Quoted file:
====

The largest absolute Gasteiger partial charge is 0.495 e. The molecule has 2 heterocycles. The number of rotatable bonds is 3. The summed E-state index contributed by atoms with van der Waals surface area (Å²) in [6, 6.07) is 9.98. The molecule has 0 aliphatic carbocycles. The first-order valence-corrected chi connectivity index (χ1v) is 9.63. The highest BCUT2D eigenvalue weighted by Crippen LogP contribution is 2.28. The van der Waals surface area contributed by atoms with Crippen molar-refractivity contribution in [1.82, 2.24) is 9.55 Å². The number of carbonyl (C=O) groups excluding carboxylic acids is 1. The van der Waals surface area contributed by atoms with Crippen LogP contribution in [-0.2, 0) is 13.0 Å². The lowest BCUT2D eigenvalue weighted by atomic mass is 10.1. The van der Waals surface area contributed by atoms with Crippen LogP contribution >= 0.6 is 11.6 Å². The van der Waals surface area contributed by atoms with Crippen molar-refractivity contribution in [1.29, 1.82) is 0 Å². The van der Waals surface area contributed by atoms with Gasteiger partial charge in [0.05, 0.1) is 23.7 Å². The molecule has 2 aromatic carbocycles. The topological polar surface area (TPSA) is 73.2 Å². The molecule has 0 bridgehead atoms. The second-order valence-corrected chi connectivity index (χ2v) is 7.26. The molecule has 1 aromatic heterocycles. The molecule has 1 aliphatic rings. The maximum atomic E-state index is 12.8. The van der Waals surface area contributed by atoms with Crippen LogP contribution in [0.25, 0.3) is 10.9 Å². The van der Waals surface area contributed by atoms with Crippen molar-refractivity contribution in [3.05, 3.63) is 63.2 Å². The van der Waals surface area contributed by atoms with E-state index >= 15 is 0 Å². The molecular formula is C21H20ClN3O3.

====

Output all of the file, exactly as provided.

The largest absolute Gasteiger partial charge is 0.495 e. The molecule has 2 heterocycles. The number of rotatable bonds is 3. The summed E-state index contributed by atoms with van der Waals surface area (Å²) in [6, 6.07) is 9.98. The molecule has 0 aliphatic carbocycles. The first-order valence-corrected chi connectivity index (χ1v) is 9.63. The highest BCUT2D eigenvalue weighted by Crippen LogP contribution is 2.28. The van der Waals surface area contributed by atoms with Crippen molar-refractivity contribution in [1.82, 2.24) is 9.55 Å². The number of carbonyl (C=O) groups excluding carboxylic acids is 1. The van der Waals surface area contributed by atoms with Crippen LogP contribution in [-0.2, 0) is 13.0 Å². The lowest BCUT2D eigenvalue weighted by atomic mass is 10.1. The van der Waals surface area contributed by atoms with Crippen LogP contribution >= 0.6 is 11.6 Å². The van der Waals surface area contributed by atoms with Crippen molar-refractivity contribution in [1.29, 1.82) is 0 Å². The van der Waals surface area contributed by atoms with Gasteiger partial charge in [0.05, 0.1) is 23.7 Å². The molecule has 2 aromatic carbocycles. The topological polar surface area (TPSA) is 73.2 Å². The molecule has 0 bridgehead atoms. The second-order valence-corrected chi connectivity index (χ2v) is 7.26. The molecule has 1 aromatic heterocycles. The molecule has 1 aliphatic rings. The maximum atomic E-state index is 12.8. The van der Waals surface area contributed by atoms with Crippen LogP contribution in [0.25, 0.3) is 10.9 Å². The van der Waals surface area contributed by atoms with Crippen molar-refractivity contribution in [3.05, 3.63) is 63.2 Å². The van der Waals surface area contributed by atoms with E-state index >= 15 is 0 Å². The molecular formula is C21H20ClN3O3.